As the 25th James Bond movie finally hits our screens, we celebrate 007’s inimitable creator.

No Time to Die, the twenty-fifth Bond movie, has faced its fare share of hurdles in the course of its production. Development began in 2016 and the film was duly scheduled for release in 2019. It was delayed when director Danny Boyle abandoned the project due to creative differences. Then Covid came along and stymied the world premier again.

At last, though, the film is coming to the cinema – and most of the globe is agog.
Daniel Craig stars – reportedly for the last time – as the former MI6 agent, known as 007, who has been retired for five years at the start of the film. Rami Malek is his adversary. Filmed on location in Italy, Jamaica, Scotland, Norway, Cuba and London, the movie is bound to explode onto the big screen.



To mark this hotly anticipated release, we have taken a forensic look at the author of the original James Bond novels, Ian Fleming. He can’t have known when he wrote Casino Royale in 1952 that he was inventing the slickest icon of our time. But that is what he did.

Fleming went on to write a Bond book a year at his holiday home, Goldeneye, in Jamaica. He was delighted that his 12 books were optioned for film in his lifetime – and those films have now grossed almost $7 billion dollars.

He died of heart disease at the age of 56 and his last recorded words, to the ambulance drivers who raced to his aid, were: ‘I am sorry to trouble you, chaps. I don’t know how you get along so fast with the traffic on the roads these days.’

Here, we track down Ian Fleming’s greatest recorded moments.

Ian Fleming On Desert Island Discs, 1963


In the wonderful clipped tones of posh people in the 1960s, the great writer describes his journey from Eton schoolboy to thriller writer via Sandhurst, journalism, banking and naval intelligence. Though he claims not to have Bond’s appetites, he makes himself out in this episode of Desert Island Discs to be charmingly roguish. He says he wrote his first Bond to take his ‘mind off the agony’ of getting married and that ‘all history is sex and violence’. Excellent stuff. Listen here.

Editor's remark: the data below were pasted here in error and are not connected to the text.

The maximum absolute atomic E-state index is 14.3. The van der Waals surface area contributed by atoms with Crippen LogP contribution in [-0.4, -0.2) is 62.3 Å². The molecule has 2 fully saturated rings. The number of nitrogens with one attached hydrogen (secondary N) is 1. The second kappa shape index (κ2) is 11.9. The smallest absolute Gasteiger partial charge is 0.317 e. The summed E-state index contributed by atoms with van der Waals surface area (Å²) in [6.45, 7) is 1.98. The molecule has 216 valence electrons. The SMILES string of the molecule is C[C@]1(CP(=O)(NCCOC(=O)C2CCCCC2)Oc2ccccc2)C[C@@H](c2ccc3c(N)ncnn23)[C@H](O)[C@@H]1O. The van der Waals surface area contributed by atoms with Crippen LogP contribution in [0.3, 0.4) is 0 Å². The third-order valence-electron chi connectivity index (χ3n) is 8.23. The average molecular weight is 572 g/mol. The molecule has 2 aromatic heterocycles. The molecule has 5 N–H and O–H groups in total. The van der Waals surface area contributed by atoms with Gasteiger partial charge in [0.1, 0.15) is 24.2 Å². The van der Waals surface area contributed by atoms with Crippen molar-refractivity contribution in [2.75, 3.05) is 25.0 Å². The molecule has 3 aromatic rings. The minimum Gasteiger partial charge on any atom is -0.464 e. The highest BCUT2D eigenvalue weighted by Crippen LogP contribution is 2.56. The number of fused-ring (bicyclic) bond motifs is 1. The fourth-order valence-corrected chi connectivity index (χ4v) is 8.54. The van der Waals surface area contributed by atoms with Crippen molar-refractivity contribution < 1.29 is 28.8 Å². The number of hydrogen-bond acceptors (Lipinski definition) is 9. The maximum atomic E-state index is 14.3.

Ian Fleming’s Interview With CBC, 1964


In this major, fact-packed interview that Ian Fleming gave to Canadian TV in 1964, he speaks – smoking incessantly through a cigarette holder – with his typical insouciance about how he named 007 after the writer of an ornithological book, about how he defends himself against his critics and how he only swears when he playing golf. A particularly good moment is when he tells a native Jamaican bird, which is making a racket, to “buzz off”. Watch it here.


Ian Fleming: Where Bond Began, 2008


To coincide with the centenary of Fleming’s birth in 1908, the BBC produced a film about his life in 2008 – with Joanna Lumley at its helm. The detail is delicious, such as the facts that he swam in the sea each morning before a breakfast of scrambled eggs (his favourite food of all time) and then retreated for three hours to the typewriter in his study at Goldeneye. The film gives a great sense of the influences that shaped his creation. Watch it here.


Ian Fleming In Conversation with Raymond Chandler, 1958





Listen as two friends, both giants of the thriller genre, discuss their work, their methods and their heroes, James Bond and Philip Marlowe. The interview took place to mark the publication of Chandler’s final book and is said to be the only recording in existence of his voice. It is utterly fascinating. Watch it here.


Fleming’s Niece Reads From His ‘How To Write A Thriller’, 2013





As Fleming’s wife and only son are also deceased, it is thrilling to watch his niece read his words in this short clip. She conveys his humorous and old-fashioned turn of phrase, as well as his strict tips for literary success, with elegance. Watch it here.


Spymaker: The Secret Life Of Ian Fleming





We can’t take this biopic – starring Sean Connery’s son, Jason, Patricia Hodge and Kristin Scott Thomas – too seriously but the feature-length film is a wonderful immersion in the life of the great writer even so. Watch it here.

By Becky Ladenburg
September 2021

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Becky Ladenburg

Features Editor

As the GWG's features editor, Becky has her discerning finger on the cultural pulse. She's also our go-to expert on the property market.

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